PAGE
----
- Published on Tuesday, 01 May 2012 18:58
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Governor McDonnell has spent most of the last two years hoping that he would be Mitt Romney’s running mate. And he has sat idly by when it comes to trying to make this wish a reality. He worked hard to be elected Chairman of the Republican Governor’s Association. This is a prominent role that made sure he has been quoted, tapped for morning talk shows, and of course, a welcome visitor at Republican fundraisers. But throughout, he has been an enthusiastic Romney supporter, making speeches for the former Massachusetts Governor, and always trying to strike a Vice Presidential pose.
However, while McDonnell may think he is Vice Presidential timber, when the Romney campaign starts
considering the governor’s pluses and minuses, McDonnell probably won’t fare so well.
The Romney campaign is convinced that it needs to go after moderate and independent voters this November. Unfortunately, for McDonnell, while he was elected in 2009, on what was arguably a moderate platform, and in many ways governed as a moderate, the most recent legislative term, and the bills he had to sign, hurt that image.
Even the bills he didn’t sign damaged his image. If, for no other reason, than they gave Virginia a black eye in the national press. Yes, I know, guilt only by association, but that’s politics. The “personhood” bill, a broad piece of legislation that would have defined life as beginning at conception, with a host of potentially disturbing overtones, wasn’t endorsed by McDonnell. But he didn’t oppose it either. And it got a heavy play on the Internet, The Daily Show, and on the Jay Leno show. Also, McDonnell did sign a bill which requires women to have an ultrasound before having an abortion. While many liked this legislation, it might not be such a big seller to moderates, particularly women, in places like Minnesota, Michigan, and Ohio. Obama currently leads with women voters by a margin of 17%. This bill, and his support for it, won’t help Romney’s efforts to close that gap.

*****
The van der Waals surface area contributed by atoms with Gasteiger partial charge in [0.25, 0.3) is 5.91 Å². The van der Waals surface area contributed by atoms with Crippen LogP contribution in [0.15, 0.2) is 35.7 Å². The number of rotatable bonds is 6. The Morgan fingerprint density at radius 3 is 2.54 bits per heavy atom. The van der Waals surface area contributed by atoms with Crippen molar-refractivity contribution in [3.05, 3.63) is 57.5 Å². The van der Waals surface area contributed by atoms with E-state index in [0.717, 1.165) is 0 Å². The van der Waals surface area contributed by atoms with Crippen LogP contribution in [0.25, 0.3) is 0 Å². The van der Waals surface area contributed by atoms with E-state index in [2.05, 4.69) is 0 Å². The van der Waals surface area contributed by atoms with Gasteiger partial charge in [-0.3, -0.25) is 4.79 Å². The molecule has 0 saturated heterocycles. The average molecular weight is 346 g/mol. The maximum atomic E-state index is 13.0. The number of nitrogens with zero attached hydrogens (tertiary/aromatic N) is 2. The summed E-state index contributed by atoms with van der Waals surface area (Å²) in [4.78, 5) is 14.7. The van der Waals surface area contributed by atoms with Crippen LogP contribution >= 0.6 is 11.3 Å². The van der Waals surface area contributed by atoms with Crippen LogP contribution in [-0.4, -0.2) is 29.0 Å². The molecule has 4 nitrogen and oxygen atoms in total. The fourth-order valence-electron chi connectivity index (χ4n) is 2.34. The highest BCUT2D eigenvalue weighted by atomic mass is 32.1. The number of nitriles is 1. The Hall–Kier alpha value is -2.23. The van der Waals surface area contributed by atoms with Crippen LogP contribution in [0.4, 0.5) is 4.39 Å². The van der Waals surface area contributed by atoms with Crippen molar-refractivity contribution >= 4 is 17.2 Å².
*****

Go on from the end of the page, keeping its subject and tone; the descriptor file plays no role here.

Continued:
But that’s not all. It’s a minor point. Most people haven’t considered it, but surely the Romney team has, and that’s the Virginia Republican primary earlier this year. To many it looked like a set-up job with only Romney and Ron Paul on the ballot. With all the cards stacked in his favor, and Paul, spending no time or money in the state, Romney should have won with 70% or more of the vote. Certainly, many in the Romney campaign expected McDonnell to deliver this kind of lopsided win. Instead, Ron Paul managed to score his largest vote total in any primary. The quirky Texas legislator, capturing a Republican protest vote, got 41% of the vote. The Romney campaign, wisely, barely acknowledged its win in Virginia.
Oh, but we’re not finished. The Governor, when he is being vetted, is going to have to explain, probably repeatedly, his signing of a proclamation for Confederate History Month. His predecessors had taken a pass on this, but McDonnell, rather naively, stepped right in and put his pen to paper. That might not have been so bad, but unlike earlier proclamations designating April as Confederate History Month, McDonnell didn’t mention slavery. The uproar over this omission could be heard all over the old confederacy. It was a major gaffe and several newspapers, then and there, said the Governor was sunk, when it came to any hopes of national office.
Then there is the famous thesis McDonnell wrote when he was doing his master’s degree in public policy. It came out in the press when he ran for Governor, and it must not have had much effect, since he won by a landslide, but it’s still out there. It’s easy to find on the Internet. In it he questions whether or not women should work outside the home, doubts whether unmarried couples should have access to contraceptives, and takes a hard line on gays. Yes, it was just a thesis, and I would hate to be held accountable for anything I wrote in 1989, but then again, I don’t want to be Mitt Romney’s Vice Presidential nominee. The Romney campaign is going to give this, and every other, writing, speech, or off handed comment, a close and abiding look.
And that, for our Governor, is his problem. More than anything he wants to be Mitt Romney’s choice to be Vice President. He has done his best to land the role, but unfortunately, the score card doesn’t look good. Romney’s running mate, along with being a match politically, needs a squeaky clean political record, and our Governor, alas, probably doesn’t meet that test.